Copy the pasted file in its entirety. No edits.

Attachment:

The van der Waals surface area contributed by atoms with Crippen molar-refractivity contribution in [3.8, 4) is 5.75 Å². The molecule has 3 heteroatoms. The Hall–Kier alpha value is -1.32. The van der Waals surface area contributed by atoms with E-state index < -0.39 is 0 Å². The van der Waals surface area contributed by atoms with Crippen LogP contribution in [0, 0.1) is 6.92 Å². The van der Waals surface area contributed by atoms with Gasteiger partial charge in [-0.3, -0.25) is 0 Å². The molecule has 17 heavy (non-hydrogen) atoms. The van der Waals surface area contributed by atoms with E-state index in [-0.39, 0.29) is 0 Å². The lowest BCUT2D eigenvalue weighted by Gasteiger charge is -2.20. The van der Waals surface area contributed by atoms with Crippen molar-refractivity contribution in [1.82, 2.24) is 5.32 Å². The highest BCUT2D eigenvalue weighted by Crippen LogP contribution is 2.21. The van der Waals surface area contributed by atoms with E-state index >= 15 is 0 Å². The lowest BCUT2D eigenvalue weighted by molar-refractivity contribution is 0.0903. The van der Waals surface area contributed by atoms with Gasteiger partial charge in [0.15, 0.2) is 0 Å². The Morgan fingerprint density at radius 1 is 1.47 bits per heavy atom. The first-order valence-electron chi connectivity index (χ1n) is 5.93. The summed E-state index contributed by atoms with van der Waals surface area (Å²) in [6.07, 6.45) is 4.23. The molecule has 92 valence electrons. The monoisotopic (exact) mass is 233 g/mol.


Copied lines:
The van der Waals surface area contributed by atoms with Crippen molar-refractivity contribution in [3.8, 4) is 5.75 Å². The molecule has 3 heteroatoms. The Hall–Kier alpha value is -1.32. The van der Waals surface area contributed by atoms with E-state index < -0.39 is 0 Å². The van der Waals surface area contributed by atoms with Crippen LogP contribution in [0, 0.1) is 6.92 Å². The van der Waals surface area contributed by atoms with Gasteiger partial charge in [-0.3, -0.25) is 0 Å². The molecule has 17 heavy (non-hydrogen) atoms. The van der Waals surface area contributed by atoms with E-state index in [-0.39, 0.29) is 0 Å². The lowest BCUT2D eigenvalue weighted by Gasteiger charge is -2.20. The van der Waals surface area contributed by atoms with Crippen molar-refractivity contribution in [1.82, 2.24) is 5.32 Å². The highest BCUT2D eigenvalue weighted by Crippen LogP contribution is 2.21. The van der Waals surface area contributed by atoms with E-state index >= 15 is 0 Å². The lowest BCUT2D eigenvalue weighted by molar-refractivity contribution is 0.0903. The van der Waals surface area contributed by atoms with Gasteiger partial charge in [0.15, 0.2) is 0 Å². The Morgan fingerprint density at radius 1 is 1.47 bits per heavy atom. The first-order valence-electron chi connectivity index (χ1n) is 5.93. The summed E-state index contributed by atoms with van der Waals surface area (Å²) in [6.07, 6.45) is 4.23. The molecule has 92 valence electrons. The monoisotopic (exact) mass is 233 g/mol.